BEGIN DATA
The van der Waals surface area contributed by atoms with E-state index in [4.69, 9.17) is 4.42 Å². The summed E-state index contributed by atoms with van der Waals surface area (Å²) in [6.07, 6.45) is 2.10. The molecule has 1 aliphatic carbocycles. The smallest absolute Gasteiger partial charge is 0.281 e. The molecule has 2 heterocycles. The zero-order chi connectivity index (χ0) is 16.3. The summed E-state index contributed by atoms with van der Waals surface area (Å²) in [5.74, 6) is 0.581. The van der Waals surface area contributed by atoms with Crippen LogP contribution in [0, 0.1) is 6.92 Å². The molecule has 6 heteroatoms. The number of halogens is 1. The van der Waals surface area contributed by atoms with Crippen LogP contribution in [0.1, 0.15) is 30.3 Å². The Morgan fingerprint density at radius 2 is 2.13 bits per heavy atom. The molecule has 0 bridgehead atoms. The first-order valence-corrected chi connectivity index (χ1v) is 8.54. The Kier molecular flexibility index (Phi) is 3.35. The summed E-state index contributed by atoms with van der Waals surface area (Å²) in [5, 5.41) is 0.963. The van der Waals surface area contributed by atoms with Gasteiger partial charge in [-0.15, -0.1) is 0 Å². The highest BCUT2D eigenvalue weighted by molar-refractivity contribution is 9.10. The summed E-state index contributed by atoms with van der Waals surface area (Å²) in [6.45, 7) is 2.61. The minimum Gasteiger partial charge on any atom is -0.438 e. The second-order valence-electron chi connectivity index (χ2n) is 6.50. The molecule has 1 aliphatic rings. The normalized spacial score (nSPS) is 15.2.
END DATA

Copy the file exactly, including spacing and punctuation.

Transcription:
The van der Waals surface area contributed by atoms with E-state index in [4.69, 9.17) is 4.42 Å². The summed E-state index contributed by atoms with van der Waals surface area (Å²) in [6.07, 6.45) is 2.10. The molecule has 1 aliphatic carbocycles. The smallest absolute Gasteiger partial charge is 0.281 e. The molecule has 2 heterocycles. The zero-order chi connectivity index (χ0) is 16.3. The summed E-state index contributed by atoms with van der Waals surface area (Å²) in [5.74, 6) is 0.581. The van der Waals surface area contributed by atoms with Crippen LogP contribution in [0, 0.1) is 6.92 Å². The molecule has 6 heteroatoms. The number of halogens is 1. The van der Waals surface area contributed by atoms with Crippen LogP contribution in [0.1, 0.15) is 30.3 Å². The Morgan fingerprint density at radius 2 is 2.13 bits per heavy atom. The molecule has 0 bridgehead atoms. The first-order valence-corrected chi connectivity index (χ1v) is 8.54. The Kier molecular flexibility index (Phi) is 3.35. The summed E-state index contributed by atoms with van der Waals surface area (Å²) in [5, 5.41) is 0.963. The van der Waals surface area contributed by atoms with Gasteiger partial charge in [-0.15, -0.1) is 0 Å². The highest BCUT2D eigenvalue weighted by molar-refractivity contribution is 9.10. The summed E-state index contributed by atoms with van der Waals surface area (Å²) in [6.45, 7) is 2.61. The minimum Gasteiger partial charge on any atom is -0.438 e. The second-order valence-electron chi connectivity index (χ2n) is 6.50. The molecule has 1 aliphatic rings. The normalized spacial score (nSPS) is 15.2.